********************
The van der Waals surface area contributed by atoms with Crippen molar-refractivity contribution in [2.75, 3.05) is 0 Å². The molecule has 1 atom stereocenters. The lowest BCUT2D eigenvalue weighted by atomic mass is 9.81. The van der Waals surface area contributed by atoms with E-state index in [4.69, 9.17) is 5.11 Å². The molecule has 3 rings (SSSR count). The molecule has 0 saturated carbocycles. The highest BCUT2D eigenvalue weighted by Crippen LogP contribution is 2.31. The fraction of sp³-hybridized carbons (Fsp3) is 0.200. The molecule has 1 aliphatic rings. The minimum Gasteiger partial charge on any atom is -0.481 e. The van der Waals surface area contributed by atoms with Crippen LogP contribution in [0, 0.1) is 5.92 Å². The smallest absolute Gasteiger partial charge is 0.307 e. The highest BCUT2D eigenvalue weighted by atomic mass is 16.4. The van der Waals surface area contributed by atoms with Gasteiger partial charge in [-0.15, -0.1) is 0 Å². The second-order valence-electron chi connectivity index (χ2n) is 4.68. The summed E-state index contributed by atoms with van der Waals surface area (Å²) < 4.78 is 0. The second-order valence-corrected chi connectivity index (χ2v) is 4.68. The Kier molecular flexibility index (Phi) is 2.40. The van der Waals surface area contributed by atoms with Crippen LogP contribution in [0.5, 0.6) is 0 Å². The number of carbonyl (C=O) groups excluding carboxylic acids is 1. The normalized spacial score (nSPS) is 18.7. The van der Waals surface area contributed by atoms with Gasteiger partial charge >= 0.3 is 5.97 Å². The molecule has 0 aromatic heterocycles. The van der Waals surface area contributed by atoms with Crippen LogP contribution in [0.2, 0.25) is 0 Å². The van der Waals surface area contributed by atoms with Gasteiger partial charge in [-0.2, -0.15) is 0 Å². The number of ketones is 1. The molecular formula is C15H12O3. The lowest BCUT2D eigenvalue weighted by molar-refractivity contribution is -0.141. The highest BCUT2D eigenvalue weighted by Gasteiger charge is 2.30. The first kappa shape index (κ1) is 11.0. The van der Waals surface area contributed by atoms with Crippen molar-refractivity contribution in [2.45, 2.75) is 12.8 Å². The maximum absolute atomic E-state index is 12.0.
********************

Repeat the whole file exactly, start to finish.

The van der Waals surface area contributed by atoms with Crippen molar-refractivity contribution in [2.75, 3.05) is 0 Å². The molecule has 1 atom stereocenters. The lowest BCUT2D eigenvalue weighted by atomic mass is 9.81. The van der Waals surface area contributed by atoms with E-state index in [4.69, 9.17) is 5.11 Å². The molecule has 3 rings (SSSR count). The molecule has 0 saturated carbocycles. The highest BCUT2D eigenvalue weighted by Crippen LogP contribution is 2.31. The fraction of sp³-hybridized carbons (Fsp3) is 0.200. The molecule has 1 aliphatic rings. The minimum Gasteiger partial charge on any atom is -0.481 e. The van der Waals surface area contributed by atoms with Crippen LogP contribution in [0, 0.1) is 5.92 Å². The smallest absolute Gasteiger partial charge is 0.307 e. The highest BCUT2D eigenvalue weighted by atomic mass is 16.4. The van der Waals surface area contributed by atoms with Gasteiger partial charge in [-0.15, -0.1) is 0 Å². The second-order valence-electron chi connectivity index (χ2n) is 4.68. The summed E-state index contributed by atoms with van der Waals surface area (Å²) < 4.78 is 0. The second-order valence-corrected chi connectivity index (χ2v) is 4.68. The Kier molecular flexibility index (Phi) is 2.40. The van der Waals surface area contributed by atoms with Crippen LogP contribution in [0.5, 0.6) is 0 Å². The number of carbonyl (C=O) groups excluding carboxylic acids is 1. The normalized spacial score (nSPS) is 18.7. The van der Waals surface area contributed by atoms with Gasteiger partial charge >= 0.3 is 5.97 Å². The molecule has 0 aromatic heterocycles. The van der Waals surface area contributed by atoms with Crippen LogP contribution in [0.2, 0.25) is 0 Å². The van der Waals surface area contributed by atoms with Gasteiger partial charge in [-0.2, -0.15) is 0 Å². The number of ketones is 1. The molecular formula is C15H12O3. The lowest BCUT2D eigenvalue weighted by molar-refractivity contribution is -0.141. The highest BCUT2D eigenvalue weighted by Gasteiger charge is 2.30. The first kappa shape index (κ1) is 11.0. The van der Waals surface area contributed by atoms with Crippen molar-refractivity contribution in [2.45, 2.75) is 12.8 Å². The maximum absolute atomic E-state index is 12.0.